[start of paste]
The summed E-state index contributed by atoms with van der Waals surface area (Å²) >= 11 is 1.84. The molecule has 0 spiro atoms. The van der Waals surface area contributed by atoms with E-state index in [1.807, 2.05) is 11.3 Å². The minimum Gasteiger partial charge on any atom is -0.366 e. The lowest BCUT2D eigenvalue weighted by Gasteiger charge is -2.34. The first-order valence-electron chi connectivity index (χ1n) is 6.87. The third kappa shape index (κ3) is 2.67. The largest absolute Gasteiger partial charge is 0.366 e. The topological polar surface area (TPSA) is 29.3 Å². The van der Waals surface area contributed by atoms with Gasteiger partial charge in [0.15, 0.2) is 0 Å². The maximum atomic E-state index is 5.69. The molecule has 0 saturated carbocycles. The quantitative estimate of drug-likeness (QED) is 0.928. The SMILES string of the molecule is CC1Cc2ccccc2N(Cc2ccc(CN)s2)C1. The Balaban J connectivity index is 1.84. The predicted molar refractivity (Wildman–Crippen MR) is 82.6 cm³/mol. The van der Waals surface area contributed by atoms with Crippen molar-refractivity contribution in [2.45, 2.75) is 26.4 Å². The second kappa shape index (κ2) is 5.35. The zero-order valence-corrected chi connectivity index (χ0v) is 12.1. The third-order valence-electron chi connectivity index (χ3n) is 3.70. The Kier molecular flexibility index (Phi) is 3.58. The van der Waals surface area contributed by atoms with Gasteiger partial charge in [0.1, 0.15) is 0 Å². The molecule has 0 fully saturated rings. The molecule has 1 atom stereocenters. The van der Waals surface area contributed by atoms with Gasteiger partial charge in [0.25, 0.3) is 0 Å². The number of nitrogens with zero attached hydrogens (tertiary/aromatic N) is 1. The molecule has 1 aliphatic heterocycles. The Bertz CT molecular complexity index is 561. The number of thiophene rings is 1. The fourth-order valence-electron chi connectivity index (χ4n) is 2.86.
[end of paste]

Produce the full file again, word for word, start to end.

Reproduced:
The summed E-state index contributed by atoms with van der Waals surface area (Å²) >= 11 is 1.84. The molecule has 0 spiro atoms. The van der Waals surface area contributed by atoms with E-state index in [1.807, 2.05) is 11.3 Å². The minimum Gasteiger partial charge on any atom is -0.366 e. The lowest BCUT2D eigenvalue weighted by Gasteiger charge is -2.34. The first-order valence-electron chi connectivity index (χ1n) is 6.87. The third kappa shape index (κ3) is 2.67. The largest absolute Gasteiger partial charge is 0.366 e. The topological polar surface area (TPSA) is 29.3 Å². The van der Waals surface area contributed by atoms with Gasteiger partial charge in [0.15, 0.2) is 0 Å². The maximum atomic E-state index is 5.69. The molecule has 0 saturated carbocycles. The quantitative estimate of drug-likeness (QED) is 0.928. The SMILES string of the molecule is CC1Cc2ccccc2N(Cc2ccc(CN)s2)C1. The Balaban J connectivity index is 1.84. The predicted molar refractivity (Wildman–Crippen MR) is 82.6 cm³/mol. The van der Waals surface area contributed by atoms with Crippen molar-refractivity contribution in [2.45, 2.75) is 26.4 Å². The second kappa shape index (κ2) is 5.35. The zero-order valence-corrected chi connectivity index (χ0v) is 12.1. The third-order valence-electron chi connectivity index (χ3n) is 3.70. The Kier molecular flexibility index (Phi) is 3.58. The van der Waals surface area contributed by atoms with Gasteiger partial charge in [0.1, 0.15) is 0 Å². The molecule has 0 fully saturated rings. The molecule has 1 atom stereocenters. The van der Waals surface area contributed by atoms with Gasteiger partial charge in [0.25, 0.3) is 0 Å². The number of nitrogens with zero attached hydrogens (tertiary/aromatic N) is 1. The molecule has 1 aliphatic heterocycles. The Bertz CT molecular complexity index is 561. The number of thiophene rings is 1. The fourth-order valence-electron chi connectivity index (χ4n) is 2.86.